The long rumored new LEGO 75159 Death Star has finally been revealed. Constructed publicly in a LEGO Store just down the road from me in Maryland, we now have public photos and I can bring you my first impression of this long awaited set. The response from AFOLs has been swift, and largely harsh. It appears the general consensus of the community is disappointment. I have been reading phrases like ‘wasted opportunity’ and ‘why did they even bother?’, but I think that is all rubbish – an emotional response to dashed dreams rather than even a most rudimentary analysis of the facts.
Before I continue let me quickly address the burning question everyone has had since the first whispers of those who had seen the set began leaking out onto the internet. Yes, 75159 is almost exactly the same as set 10188 Death Star which has been available since 2008. That just retired set has been available longer than any other LEGO set I am aware of. The floor plan of 75159 is exactly the same both in terms of the number of rooms and what they are as well as minifigures. As best as I can tell from the pictures the dimensions are also unchanged.
So if nothing is different, why did the LEGO Group do this? That is simple – it was to save cost. The original 10188 was released two years before my oldest daughter was born, and she is 6! There is quite literally an entire generation of kids who have come of age into their prime LEGO collecting years during that first set’s lifetime. Most glaringly, the minifigures included with 10188 were very dated, hailing from a simpler time when figures were much more plain.
Furthermore, a variety of pieces used in the first incarnation are no longer produced, such as the TIE fighter canopy which made up the back wall behind the Emperor’s throne. It is impractical and ultimately costly to produce figures and pieces for only one set. Molding and printing machines must devote valuable runtime to continue making elements that cannot be spread across multiple products. This is woefully inefficient and that ends up harming the bottom line. The answer to the question of why the LEGO Group did this is financial – parts and minifigures which were once ubiquitous across multiple sets had become exclusive to 10188. The production line needed to be updated so it would run more efficiently and inexpensively, that is why the LEGO Group bothered.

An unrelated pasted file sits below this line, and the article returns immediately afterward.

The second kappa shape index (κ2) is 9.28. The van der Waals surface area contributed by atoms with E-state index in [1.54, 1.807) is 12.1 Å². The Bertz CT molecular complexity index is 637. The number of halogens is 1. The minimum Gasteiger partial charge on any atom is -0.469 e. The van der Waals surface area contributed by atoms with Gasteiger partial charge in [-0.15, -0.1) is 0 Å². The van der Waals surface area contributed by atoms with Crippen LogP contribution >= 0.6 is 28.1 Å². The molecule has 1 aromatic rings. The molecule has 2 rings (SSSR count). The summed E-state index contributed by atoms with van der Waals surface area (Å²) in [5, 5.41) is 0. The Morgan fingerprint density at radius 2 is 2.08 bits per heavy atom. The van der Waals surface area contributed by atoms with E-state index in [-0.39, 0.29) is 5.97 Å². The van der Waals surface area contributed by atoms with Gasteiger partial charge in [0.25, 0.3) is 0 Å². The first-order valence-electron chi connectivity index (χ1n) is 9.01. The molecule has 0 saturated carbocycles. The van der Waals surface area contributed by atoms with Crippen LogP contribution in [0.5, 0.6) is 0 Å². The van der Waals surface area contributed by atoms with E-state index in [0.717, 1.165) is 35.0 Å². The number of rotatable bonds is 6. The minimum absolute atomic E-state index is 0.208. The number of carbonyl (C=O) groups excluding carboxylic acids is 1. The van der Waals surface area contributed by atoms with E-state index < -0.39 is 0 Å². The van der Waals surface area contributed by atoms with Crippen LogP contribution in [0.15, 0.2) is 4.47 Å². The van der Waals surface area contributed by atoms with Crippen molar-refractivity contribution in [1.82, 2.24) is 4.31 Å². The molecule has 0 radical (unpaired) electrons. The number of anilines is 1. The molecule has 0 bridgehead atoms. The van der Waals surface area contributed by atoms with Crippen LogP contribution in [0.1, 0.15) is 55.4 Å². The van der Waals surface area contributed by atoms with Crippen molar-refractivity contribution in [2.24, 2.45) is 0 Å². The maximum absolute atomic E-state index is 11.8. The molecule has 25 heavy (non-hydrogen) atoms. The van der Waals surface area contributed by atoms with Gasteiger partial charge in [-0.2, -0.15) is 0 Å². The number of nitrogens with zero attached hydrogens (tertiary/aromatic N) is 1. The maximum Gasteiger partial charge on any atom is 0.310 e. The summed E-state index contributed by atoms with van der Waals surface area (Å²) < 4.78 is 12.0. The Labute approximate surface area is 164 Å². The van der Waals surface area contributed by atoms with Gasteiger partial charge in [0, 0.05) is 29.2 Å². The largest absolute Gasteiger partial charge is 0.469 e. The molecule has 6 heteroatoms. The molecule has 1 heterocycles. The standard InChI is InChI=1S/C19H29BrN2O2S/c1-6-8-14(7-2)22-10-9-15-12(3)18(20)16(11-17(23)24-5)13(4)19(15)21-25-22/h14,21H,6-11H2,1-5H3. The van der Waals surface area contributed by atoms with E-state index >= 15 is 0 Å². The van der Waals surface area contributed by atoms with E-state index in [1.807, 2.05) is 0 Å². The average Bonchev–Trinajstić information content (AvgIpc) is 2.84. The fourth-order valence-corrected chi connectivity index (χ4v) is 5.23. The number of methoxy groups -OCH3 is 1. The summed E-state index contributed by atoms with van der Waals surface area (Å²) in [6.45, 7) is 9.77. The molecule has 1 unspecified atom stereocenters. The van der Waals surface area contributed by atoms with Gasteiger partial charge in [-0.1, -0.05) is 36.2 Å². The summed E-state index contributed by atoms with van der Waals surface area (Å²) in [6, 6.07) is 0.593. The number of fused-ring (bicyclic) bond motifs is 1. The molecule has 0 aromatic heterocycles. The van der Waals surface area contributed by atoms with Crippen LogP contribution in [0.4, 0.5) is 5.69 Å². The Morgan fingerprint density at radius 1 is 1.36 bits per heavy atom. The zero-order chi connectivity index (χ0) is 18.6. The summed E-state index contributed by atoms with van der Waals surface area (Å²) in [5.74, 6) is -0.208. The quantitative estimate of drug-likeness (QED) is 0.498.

Even if one doesn’t care for the production argument, I still don’t understand the surprise and outrage. Remakes with few changes from their predecessor has been the norm in LEGO Star Wars for a decade. Take 4504 Millennium Falcon, the second version of that ship that was released back in 2004. The LEGO Group has given us two newer incarnations of Han’s ship since and they have both been incremental improvements. The basic design, size, and layout of the ship have remained virtually unchanged. Why would we expect any different with the Death Star? The only deviation from the LEGO Group’s standard practice is that they didn’t wait a couple of years between releases, but that makes sense as 10188 was still a popular set with consistent sales. Why wait to continue making money?
Last, but not least, I would pose this question to 75159’s detractors. What would you have had the designers change? The first Death Star already depicted essentially every room we see in the films. Sure Rogue One: A Star Wars Story may add a new room or two, but that does not a new Death Star make. The LEGO Group was never going to cover the exterior with an outer hull of plates articulated by hinges, that would be cost prohibitive (though I will concede awesome looking).
Bottom line, 75159 should surprise nobody. It is a remake with minor improvements driven by the goal to reduce production costs. Not unlike every other LEGO Star Wars remake over the last ten years. It takes what many already regarded as a perfect set and improves upon it. Provided the rise in price is not astronomical I expect the LEGO Group will continue to have a winner of a set for years to come.
Images shared at Eurobricks.com by CM4Sci